Sunday, August 7, 2011

Bella's New Legs

I have told you about Animal Rescue, in New Freedom, Pa, already. The founder of Animal Rescue is Grace. She is compassionate, generous, and incredibly through all the abuse, neglect, and terrible cases she has seen she still keeps plugging along as kind and generous as ever. She is one of the most incredibly strong willed people I know. Grace has faced the most jarring sides of cruelty for a long time and yet she still answers every phone call with a smile and a hello. 
One day I got a call from Grace.  She was at BARCS, (the Baltimore City Animal Shelter) and they had told her that there was a small young white pit bull that had been surrendered to them because her legs were crooked. BARCS stated that they were not capable of the care she needed to “fix her”. Grace was there to pick up another dog when they had casually mentioned the "crooked dog". Grace wasn’t interested in trying to place another pit bull. You see in inner city Baltimore next to dime a dozen cats, there are a nickel a dozen Pit Bulls.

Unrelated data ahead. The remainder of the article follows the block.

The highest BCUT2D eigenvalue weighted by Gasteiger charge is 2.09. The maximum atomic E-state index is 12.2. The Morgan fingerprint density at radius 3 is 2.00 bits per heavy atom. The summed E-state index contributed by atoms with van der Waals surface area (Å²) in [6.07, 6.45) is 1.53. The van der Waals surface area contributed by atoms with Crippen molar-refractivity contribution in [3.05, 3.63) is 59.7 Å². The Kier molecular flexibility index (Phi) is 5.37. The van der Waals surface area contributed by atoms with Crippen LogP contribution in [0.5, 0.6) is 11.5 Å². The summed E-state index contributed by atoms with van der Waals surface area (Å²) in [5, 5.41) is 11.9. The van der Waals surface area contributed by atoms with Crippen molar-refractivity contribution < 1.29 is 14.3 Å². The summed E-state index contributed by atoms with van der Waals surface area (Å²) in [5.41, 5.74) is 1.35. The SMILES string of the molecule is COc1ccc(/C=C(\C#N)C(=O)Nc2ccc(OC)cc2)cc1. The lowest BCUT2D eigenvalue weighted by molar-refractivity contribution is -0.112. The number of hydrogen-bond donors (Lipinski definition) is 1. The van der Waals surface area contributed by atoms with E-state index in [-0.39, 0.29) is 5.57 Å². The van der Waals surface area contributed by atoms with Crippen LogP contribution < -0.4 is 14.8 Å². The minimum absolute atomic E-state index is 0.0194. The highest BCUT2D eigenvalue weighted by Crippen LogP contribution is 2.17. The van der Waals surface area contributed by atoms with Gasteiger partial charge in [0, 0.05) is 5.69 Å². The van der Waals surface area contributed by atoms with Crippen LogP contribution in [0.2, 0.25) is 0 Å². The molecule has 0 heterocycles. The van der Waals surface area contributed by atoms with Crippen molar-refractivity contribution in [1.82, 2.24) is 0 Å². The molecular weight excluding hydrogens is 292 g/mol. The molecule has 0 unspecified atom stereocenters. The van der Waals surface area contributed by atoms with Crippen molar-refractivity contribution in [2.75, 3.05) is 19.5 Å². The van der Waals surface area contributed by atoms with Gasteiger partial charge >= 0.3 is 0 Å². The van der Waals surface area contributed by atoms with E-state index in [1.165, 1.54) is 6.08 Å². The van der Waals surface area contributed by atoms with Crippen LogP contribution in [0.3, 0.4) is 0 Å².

Pit Bulls get a very bad unwarranted rap, and they pay for that bad reputation with their life. If you end up at the pearly white gates and they give you the option of being re-incarnated as the nicest, happiest, sweetest dog in the world, but you have a pit bull package say "No!". Most of the world will condemn you and the odds of being forgiven, or given a chance despite the face you were born with, is slim. Did you know that in some places in the world there is such a thing as breed bans? It means that if you end up in one of these places and you are a Pit Bull you are to be euthanized if your owner doesn’t come forward for claim you in the allotted time. It is a hot debate in the animal world. Here is my assessment of the debate. Color doesn’t decide whether you are less of a human, and breed doesn’t decide whether or not you are a danger to society. The man behind both of these determines what kind of soul you will become. I have known the nicest Pit Bulls in the world, and a man that will kill for fun. Don’t judge a book by ts cover. And in the famous words of one of the most famous dog trainer in history, Barbara Woodhouse, “there are no bad dogs.”